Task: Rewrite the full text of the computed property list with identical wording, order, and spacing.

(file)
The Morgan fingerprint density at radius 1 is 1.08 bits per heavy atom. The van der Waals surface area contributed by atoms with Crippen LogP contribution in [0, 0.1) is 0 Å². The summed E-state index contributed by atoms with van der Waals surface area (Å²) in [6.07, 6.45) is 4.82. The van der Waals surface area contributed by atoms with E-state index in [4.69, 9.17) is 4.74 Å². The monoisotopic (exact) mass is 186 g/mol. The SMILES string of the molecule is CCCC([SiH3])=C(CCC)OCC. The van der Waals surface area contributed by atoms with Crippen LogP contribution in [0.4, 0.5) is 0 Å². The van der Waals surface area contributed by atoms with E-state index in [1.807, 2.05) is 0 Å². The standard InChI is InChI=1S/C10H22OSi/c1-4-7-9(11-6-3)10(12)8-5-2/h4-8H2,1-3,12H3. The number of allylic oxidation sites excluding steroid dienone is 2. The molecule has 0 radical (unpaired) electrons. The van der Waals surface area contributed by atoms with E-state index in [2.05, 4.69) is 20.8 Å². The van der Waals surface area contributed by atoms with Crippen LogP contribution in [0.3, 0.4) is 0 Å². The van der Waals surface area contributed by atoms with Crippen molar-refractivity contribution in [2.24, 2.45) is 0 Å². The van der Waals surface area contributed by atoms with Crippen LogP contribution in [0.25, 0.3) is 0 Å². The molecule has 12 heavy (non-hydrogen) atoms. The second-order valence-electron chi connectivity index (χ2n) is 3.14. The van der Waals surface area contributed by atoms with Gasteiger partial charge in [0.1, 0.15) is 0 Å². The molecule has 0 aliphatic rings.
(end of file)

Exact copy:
The Morgan fingerprint density at radius 1 is 1.08 bits per heavy atom. The van der Waals surface area contributed by atoms with Crippen LogP contribution in [0, 0.1) is 0 Å². The summed E-state index contributed by atoms with van der Waals surface area (Å²) in [6.07, 6.45) is 4.82. The van der Waals surface area contributed by atoms with E-state index in [4.69, 9.17) is 4.74 Å². The monoisotopic (exact) mass is 186 g/mol. The SMILES string of the molecule is CCCC([SiH3])=C(CCC)OCC. The van der Waals surface area contributed by atoms with Crippen LogP contribution in [0.4, 0.5) is 0 Å². The van der Waals surface area contributed by atoms with E-state index in [1.807, 2.05) is 0 Å². The standard InChI is InChI=1S/C10H22OSi/c1-4-7-9(11-6-3)10(12)8-5-2/h4-8H2,1-3,12H3. The number of allylic oxidation sites excluding steroid dienone is 2. The molecule has 0 radical (unpaired) electrons. The van der Waals surface area contributed by atoms with E-state index in [2.05, 4.69) is 20.8 Å². The van der Waals surface area contributed by atoms with Crippen LogP contribution in [0.3, 0.4) is 0 Å². The van der Waals surface area contributed by atoms with Crippen molar-refractivity contribution in [2.24, 2.45) is 0 Å². The van der Waals surface area contributed by atoms with Crippen LogP contribution in [0.25, 0.3) is 0 Å². The molecule has 12 heavy (non-hydrogen) atoms. The second-order valence-electron chi connectivity index (χ2n) is 3.14. The van der Waals surface area contributed by atoms with Gasteiger partial charge in [0.1, 0.15) is 0 Å². The molecule has 0 aliphatic rings.